'Will & Grace' star Sean Hayes adds celebrity to Glen Ellyn food pantry fundraiser
As Jack McFarland on the NBC sitcom "Will & Grace," Sean Hayes made show-stealing entrances energized by iced coffee and rapid-fire banter.
"Big news. Hit it," Jack says, getting into a cheerleader's formation in a first-season episode. "B-I-G N-E-W-S. Big ... news!"
The same can be said of Hayes lending his celebrity to a fundraiser for the Glen Ellyn Food Pantry.
Hayes, a Glen Ellyn native and 1988 grad of Glenbard West High School, will pick the winning ticket in a prize drawing for highly sought-after bottles of Blanton's single barrel bourbon. The Buffalo Trace brand is so coveted that bourbon collectors use Facebook groups to track down the distinctive bottles and exchange the horse-and-jockey stoppers.
The first time Jim Burket raffled off his Blanton's bottles in support of the food pantry, he asked another Glen Ellyn luminary, Indy 500 champion Bobby Rahal, to announce the winner. With a boost from a matching donor, that inaugural drawing in April 2020 raised more than $14,000 to help the food pantry keep up with pandemic-fueled demand, Burket said.
Burket is now teaming up with Hayes at a time when food pantries typically experience a lull in donations before the holidays.
The Glen Ellyn nonprofit organization has been fundraising around the back-to-school season -- nearly 40% of the people served by the pantry last year were children -- and just broke ground on the renovation of a former church parsonage to have a building of its own.
How did Hayes sign on to the fundraiser?
Burket and Hayes share mutual friends who have stayed in touch with the Emmy-award winning actor since high school. And Hayes has long promoted charities that address food insecurity.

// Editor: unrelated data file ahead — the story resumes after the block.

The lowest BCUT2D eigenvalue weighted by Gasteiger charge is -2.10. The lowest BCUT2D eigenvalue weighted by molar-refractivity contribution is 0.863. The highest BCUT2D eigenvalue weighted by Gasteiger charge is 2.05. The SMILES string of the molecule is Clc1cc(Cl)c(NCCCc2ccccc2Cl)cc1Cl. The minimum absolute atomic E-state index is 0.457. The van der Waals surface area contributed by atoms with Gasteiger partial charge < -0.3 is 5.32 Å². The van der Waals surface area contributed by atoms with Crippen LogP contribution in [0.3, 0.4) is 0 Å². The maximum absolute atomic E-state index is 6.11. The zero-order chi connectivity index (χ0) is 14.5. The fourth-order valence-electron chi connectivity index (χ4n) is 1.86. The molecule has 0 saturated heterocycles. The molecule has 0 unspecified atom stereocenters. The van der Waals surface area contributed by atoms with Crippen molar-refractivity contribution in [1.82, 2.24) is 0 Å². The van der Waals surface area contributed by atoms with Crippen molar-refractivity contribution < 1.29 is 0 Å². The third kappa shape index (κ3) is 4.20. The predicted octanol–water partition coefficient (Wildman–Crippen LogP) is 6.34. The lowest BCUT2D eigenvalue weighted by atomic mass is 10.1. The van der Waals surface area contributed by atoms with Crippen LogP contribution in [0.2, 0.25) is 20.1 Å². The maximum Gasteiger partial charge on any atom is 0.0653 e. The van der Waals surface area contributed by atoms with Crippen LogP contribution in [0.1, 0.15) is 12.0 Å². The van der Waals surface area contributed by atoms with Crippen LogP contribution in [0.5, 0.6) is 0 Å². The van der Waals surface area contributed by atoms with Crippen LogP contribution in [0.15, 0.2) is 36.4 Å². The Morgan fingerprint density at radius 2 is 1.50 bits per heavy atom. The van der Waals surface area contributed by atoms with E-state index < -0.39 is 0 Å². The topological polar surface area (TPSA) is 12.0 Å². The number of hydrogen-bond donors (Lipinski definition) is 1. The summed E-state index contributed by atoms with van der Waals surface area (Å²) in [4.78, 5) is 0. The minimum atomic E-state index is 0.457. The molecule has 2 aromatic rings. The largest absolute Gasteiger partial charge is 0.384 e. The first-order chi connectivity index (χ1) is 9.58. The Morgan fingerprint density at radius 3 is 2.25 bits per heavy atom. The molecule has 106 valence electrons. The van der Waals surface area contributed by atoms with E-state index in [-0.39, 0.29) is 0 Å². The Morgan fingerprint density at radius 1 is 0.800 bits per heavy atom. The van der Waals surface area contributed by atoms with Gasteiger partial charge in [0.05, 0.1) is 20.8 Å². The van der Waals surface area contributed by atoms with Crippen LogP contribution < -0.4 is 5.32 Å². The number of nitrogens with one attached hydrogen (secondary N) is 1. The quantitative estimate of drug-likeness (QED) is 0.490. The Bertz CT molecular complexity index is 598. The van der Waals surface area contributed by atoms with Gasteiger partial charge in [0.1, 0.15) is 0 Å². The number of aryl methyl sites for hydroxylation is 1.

His mother, Mary Hayes, made feeding the hungry her life's work. She spent a 25-year career with the Northern Illinois Food Bank as its first employee. Her son returned to the suburbs in 2004 to headline a donor appreciation dinner for the food bank.
It's also not the only high-profile fundraiser Burket organizes on behalf of the food pantry.
He spearheads the Tour of Lake Ellyn cycling race every July and makes the pantry a charitable partner.
"He and his team who organized the Tour of Lake Ellyn were able to donate the $13,000 proceeds to the food pantry, and this bourbon raffle is another example of his support that we really appreciate," Executive Director Laura Glaza said.
To play, make an online donation on the pantry's website before 5 p.m. Sunday, Oct. 10, and forward the receipt to Burket at email@example.com to be entered in the drawing. Each virtual ticket costs $10. Donate $50 or more to the food pantry, and you have a chance at winning two bottles of Blanton's.
Burket can't say -- at least not publicly -- where he gets his own supply of the bourbon, distributed in limited quantities to store shelves.
"They're not that easy to get a hold of," he said.
After the drawing closes, Burket will mail Hayes a bag of raffle tickets.
"If somebody gives you $500, you've got to make 50 individual little tickets with their number on it, and that already happened," Burket said of one donor.
To find out who will claim the bottles, tune in to Burket's Facebook page at 7:30 p.m. Sunday, Oct. 17. He'll post a prerecorded video of Hayes naming the winner.
The pantry, meanwhile, has reached a milestone in a yearslong effort to move out of shared space in its original location, Grace Lutheran Church downtown.
Construction started Tuesday on the project to turn the old parsonage to the north of Faith Lutheran Church into the pantry's new home. The project was funded by a $900,000 capital campaign.
"It's going to be a blessing for our clients," said Paula Nugent, president of the pantry's board of directors. "It's going to give us more flexibility in hours that we serve people and the number of people we can serve. All of those things are because of this house. We're already talking about new programs we want to do, all of which we don't have the space for now."
Last year, the pantry distributed 761,000 pounds of food to 5,470 people. The new site will allow the pantry to grow and put those resources closer to public transit and the Roosevelt Road corridor.
Faith Lutheran Church gifted the former parsonage and plans to lease the land to the pantry for $55 a year, a nod to the pantry's new address, 55 N. Park Blvd.
Pantry staff and services are tentatively set to make the move to a newly renovated building in spring 2022.